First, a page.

So there you have it. These are my two main methods for re-gaining control. And I really do intend to implement them as soon as possible.

The benefits can be huge. I’m sure of it. No one has ever gotten to the next level by just going through the motions and dealing with their business on a day-to-day reactive basis. The real success is about being in control of your business and your career as a whole.

If you like the stuff, just enter your name and email below to sign up to my newsletter,
where you’ll get more resources just like this one.

Hey You! You’ve Lost Control in Your Business. Here’s Why, and What to Do About It | newInternetOrder.com

Over the last couple of weeks I have been dealing with the fine art of CSS. Although that is not my daily business anymore – because I lead the website review team here at Yoast – I really enjoyed mastering SCSS and using that for an actual design. During this field trip, I encountered several front end discussions about responsive web design that intrigued me. They actually fascinated me enough to write this post and invite you to share your thoughts about these issues in the comments. We will all benefit by sharing experience, right?

I’m not Will Hunting, I’m not the only one being able to solve this issue, so I will just write down the steps I took in styling a responsive website for all devices. And am looking forward to your thoughts on this.

First tracks

The first thing I wanted to overcome was the issue of relative font sizes. What would be the best practice and why? As rem seems to be the standard these days, that decision was quickly made. First declare pixels for older browsers, than rem for current browsers.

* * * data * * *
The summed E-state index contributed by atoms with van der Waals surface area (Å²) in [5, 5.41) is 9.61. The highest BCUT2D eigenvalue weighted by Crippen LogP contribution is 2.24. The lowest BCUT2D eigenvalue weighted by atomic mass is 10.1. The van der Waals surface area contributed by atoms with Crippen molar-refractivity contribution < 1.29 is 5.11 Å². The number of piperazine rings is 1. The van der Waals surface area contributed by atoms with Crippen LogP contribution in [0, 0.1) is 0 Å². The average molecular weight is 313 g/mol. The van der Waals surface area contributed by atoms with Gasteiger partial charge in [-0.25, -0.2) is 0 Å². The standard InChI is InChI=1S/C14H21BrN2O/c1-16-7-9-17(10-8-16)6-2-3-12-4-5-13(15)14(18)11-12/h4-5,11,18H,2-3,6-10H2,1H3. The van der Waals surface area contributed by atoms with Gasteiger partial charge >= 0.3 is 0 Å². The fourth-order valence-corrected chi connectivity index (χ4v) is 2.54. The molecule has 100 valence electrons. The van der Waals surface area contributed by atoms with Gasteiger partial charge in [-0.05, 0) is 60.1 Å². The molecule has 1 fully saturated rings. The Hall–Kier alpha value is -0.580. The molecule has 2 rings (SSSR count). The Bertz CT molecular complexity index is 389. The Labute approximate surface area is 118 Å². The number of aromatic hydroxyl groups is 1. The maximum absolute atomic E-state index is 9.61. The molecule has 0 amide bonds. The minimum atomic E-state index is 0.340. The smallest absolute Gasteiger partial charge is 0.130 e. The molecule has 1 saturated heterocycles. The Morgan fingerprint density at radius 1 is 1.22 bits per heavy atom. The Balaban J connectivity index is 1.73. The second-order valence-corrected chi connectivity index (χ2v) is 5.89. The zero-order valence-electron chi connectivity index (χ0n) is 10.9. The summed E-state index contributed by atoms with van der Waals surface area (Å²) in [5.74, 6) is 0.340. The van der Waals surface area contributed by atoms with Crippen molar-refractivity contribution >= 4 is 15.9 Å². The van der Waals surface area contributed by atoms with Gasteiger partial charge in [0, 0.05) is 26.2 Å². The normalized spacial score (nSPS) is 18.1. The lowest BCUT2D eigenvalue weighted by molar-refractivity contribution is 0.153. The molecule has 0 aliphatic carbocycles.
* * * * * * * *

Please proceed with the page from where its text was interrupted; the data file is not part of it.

Being old school, I have been scaling down the browser base font (16 pixels in most cases) to 62.5% for a couple of years now. It is just so much easier calculating up and down from 10 pixels, right? Of course that would mean using a font size of 16 pixels for paragraphs would lead to this CSS:

p {
  font-size: 16px;
  font-size: 1.6rem;

Oh the simple things. But this actually made my browser (Chrome for Mac) show a 1.6 * 16 = 25,6 pixel font before showing the 16 pixels I intended it to be. I wouldn’t put my finger on why this was happening, so I just decided to see how Jeremy Keith was doing this. Ever since Reboot 8 (Copenhagen) I have been following this man from a distance, as he seems to be the no-nonsense guy that just does things the right way. His website does not use the 62.5% ‘hack’, but simply calculates rem font sizes from the 16 pixels standard. The simplest things are usually the best. And yes, I did change my entire stylesheet to match that method. Luckily for me I used a separate SCSS file for font sizes, so this really was a ten minute change ;)

Padding and margin

Second stop was padding and margin. I have been going over this a couple of times, trying to decide on what to use for this: px, em or rem. I must have read a dozen articles on the topic. Of course there are always purists that tell you to always use em for this, but my conclusion was that, as for now, it really does not matter. You just want your white space to look right on all screen sizes. I decided to stick with pixels, as it is just the clearest, most easy way to do this.

There is just one exception in my book: padding-bottom for things like paragraphs and list, perhaps even headings. I use em for that. That might be a personal legacy, or something I an used to, but it seems to make sense to relatively calculate the whitespace below relatively sized elements, as a factor of that element (so using em).